In submission to UN panel, RSF calls on the Chinese regime to free all journalists it detains
In a submission to a United Nations human rights panel, Reporters Without Borders (RSF) calls on the People’s Republic of China to release all media professionals and press freedom defenders it detains, and to give up its policy of censorship and information control.
On 18 July 2023, RSF submitted a contribution with recommendations to the United Nations Human Rights Council in Geneva, which will conduct its fourth Universal Periodic Review (UPR) of the People’s Republic of China’s human rights performance early next year.
“Despite its commitments made before the UN members in 2018, the Chinese regime routinely violates the public’s right to information and represses the exercise of independent journalism with extreme violence. The international community must seize the opportunity presented by this review to confront the regime with its contradictions and increase its pressure for the regime to put an end to its policy of censorship and information control and immediately release all detained journalists and press freedom defenders.
On paper, the Chinese Constitution enshrines “freedom of speech [and] of the press”. In 2018, following its most recent UPR, which reviews the human rights achievements of all UN member states, the regime pledged to “protect and guarantee” these rights. But the situation in the country has continued to worsen: in a joint midterm assessment published in December 2021, RSF and a coalition of NGOs denounced the regime's hypocrisy and pointed out the concerning gap between the country’s stated commitment and its actual track record.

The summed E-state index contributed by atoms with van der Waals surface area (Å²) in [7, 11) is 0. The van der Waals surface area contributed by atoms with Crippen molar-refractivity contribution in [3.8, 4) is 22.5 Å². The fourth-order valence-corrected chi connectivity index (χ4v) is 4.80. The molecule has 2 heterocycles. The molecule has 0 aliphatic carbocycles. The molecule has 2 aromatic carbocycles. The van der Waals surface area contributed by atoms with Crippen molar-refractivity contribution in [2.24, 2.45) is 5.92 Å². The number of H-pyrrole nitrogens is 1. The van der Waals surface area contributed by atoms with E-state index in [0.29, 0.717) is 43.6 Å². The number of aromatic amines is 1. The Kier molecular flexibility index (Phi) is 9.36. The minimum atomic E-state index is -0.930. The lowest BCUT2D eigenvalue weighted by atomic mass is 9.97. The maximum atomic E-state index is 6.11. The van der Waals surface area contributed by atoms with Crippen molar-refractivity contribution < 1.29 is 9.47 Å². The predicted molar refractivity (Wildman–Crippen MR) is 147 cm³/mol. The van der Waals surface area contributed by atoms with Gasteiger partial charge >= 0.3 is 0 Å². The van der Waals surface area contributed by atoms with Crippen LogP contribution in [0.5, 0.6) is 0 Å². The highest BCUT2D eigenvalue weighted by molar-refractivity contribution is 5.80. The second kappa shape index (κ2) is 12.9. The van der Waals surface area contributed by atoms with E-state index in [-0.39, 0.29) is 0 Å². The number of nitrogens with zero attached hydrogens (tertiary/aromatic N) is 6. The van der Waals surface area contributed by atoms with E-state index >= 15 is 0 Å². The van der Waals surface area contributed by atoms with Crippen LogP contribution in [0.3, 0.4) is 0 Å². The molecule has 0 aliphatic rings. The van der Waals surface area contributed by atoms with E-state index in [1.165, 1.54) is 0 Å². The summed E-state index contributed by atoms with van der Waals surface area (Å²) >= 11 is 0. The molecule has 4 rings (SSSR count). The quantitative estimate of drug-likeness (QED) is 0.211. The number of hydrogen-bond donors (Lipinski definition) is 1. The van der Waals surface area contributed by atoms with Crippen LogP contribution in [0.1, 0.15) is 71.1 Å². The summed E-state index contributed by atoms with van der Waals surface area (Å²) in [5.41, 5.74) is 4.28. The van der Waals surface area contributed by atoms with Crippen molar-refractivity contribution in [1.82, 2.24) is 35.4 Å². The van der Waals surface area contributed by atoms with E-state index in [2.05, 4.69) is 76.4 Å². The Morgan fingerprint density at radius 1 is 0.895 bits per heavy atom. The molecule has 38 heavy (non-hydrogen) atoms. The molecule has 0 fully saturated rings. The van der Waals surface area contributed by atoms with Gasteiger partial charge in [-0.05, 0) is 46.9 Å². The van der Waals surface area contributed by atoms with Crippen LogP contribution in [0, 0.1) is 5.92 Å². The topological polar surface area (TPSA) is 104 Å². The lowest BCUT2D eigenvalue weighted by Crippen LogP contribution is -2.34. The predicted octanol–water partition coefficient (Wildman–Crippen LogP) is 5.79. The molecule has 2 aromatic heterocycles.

Since Chinese leader Xi Jinping took power in 2012, he has been conducting a large-scale crusade against journalism as revealed in RSF’s report The Great Leap Backwards of Journalism in China, which details Beijing’s efforts to control information and media within and outside its borders.
China ranks 179th out of 180 in the 2023 RSF World Press Freedom Index and is the world's largest captor of journalists and press freedom defenders with at least 112 detained.